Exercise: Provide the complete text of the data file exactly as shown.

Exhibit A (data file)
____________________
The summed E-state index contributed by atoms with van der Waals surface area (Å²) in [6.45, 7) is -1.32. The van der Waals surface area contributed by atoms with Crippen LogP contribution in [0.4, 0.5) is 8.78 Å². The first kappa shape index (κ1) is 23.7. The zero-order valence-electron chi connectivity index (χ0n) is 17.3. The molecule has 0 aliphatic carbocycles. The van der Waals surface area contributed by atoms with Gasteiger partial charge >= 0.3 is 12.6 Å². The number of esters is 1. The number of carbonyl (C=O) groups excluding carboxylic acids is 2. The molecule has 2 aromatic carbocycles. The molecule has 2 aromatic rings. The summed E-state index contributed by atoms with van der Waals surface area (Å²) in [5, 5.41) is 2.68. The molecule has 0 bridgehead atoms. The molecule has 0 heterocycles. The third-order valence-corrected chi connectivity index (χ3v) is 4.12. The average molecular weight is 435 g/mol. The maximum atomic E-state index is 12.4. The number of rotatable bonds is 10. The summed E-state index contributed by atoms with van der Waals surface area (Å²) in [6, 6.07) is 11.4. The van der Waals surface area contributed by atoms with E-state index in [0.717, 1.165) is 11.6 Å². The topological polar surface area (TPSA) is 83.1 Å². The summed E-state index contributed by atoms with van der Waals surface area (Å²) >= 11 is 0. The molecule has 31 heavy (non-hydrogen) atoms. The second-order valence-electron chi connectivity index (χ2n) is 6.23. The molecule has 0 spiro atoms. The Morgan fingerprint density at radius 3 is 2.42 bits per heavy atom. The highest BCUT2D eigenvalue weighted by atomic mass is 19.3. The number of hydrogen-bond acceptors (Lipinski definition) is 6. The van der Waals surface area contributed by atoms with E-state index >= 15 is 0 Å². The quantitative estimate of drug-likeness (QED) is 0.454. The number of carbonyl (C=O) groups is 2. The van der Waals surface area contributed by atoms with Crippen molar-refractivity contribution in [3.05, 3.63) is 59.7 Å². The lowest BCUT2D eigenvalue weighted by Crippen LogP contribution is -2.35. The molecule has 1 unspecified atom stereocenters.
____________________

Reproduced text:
The summed E-state index contributed by atoms with van der Waals surface area (Å²) in [6.45, 7) is -1.32. The van der Waals surface area contributed by atoms with Crippen LogP contribution in [0.4, 0.5) is 8.78 Å². The first kappa shape index (κ1) is 23.7. The zero-order valence-electron chi connectivity index (χ0n) is 17.3. The molecule has 0 aliphatic carbocycles. The van der Waals surface area contributed by atoms with Gasteiger partial charge >= 0.3 is 12.6 Å². The number of esters is 1. The number of carbonyl (C=O) groups excluding carboxylic acids is 2. The molecule has 2 aromatic carbocycles. The molecule has 2 aromatic rings. The summed E-state index contributed by atoms with van der Waals surface area (Å²) in [5, 5.41) is 2.68. The molecule has 0 bridgehead atoms. The molecule has 0 heterocycles. The third-order valence-corrected chi connectivity index (χ3v) is 4.12. The average molecular weight is 435 g/mol. The maximum atomic E-state index is 12.4. The number of rotatable bonds is 10. The summed E-state index contributed by atoms with van der Waals surface area (Å²) in [6, 6.07) is 11.4. The van der Waals surface area contributed by atoms with E-state index in [0.717, 1.165) is 11.6 Å². The topological polar surface area (TPSA) is 83.1 Å². The summed E-state index contributed by atoms with van der Waals surface area (Å²) >= 11 is 0. The molecule has 31 heavy (non-hydrogen) atoms. The second-order valence-electron chi connectivity index (χ2n) is 6.23. The molecule has 0 spiro atoms. The Morgan fingerprint density at radius 3 is 2.42 bits per heavy atom. The highest BCUT2D eigenvalue weighted by atomic mass is 19.3. The number of hydrogen-bond acceptors (Lipinski definition) is 6. The van der Waals surface area contributed by atoms with E-state index >= 15 is 0 Å². The quantitative estimate of drug-likeness (QED) is 0.454. The number of carbonyl (C=O) groups is 2. The van der Waals surface area contributed by atoms with Crippen molar-refractivity contribution in [3.05, 3.63) is 59.7 Å². The lowest BCUT2D eigenvalue weighted by Crippen LogP contribution is -2.35. The molecule has 1 unspecified atom stereocenters.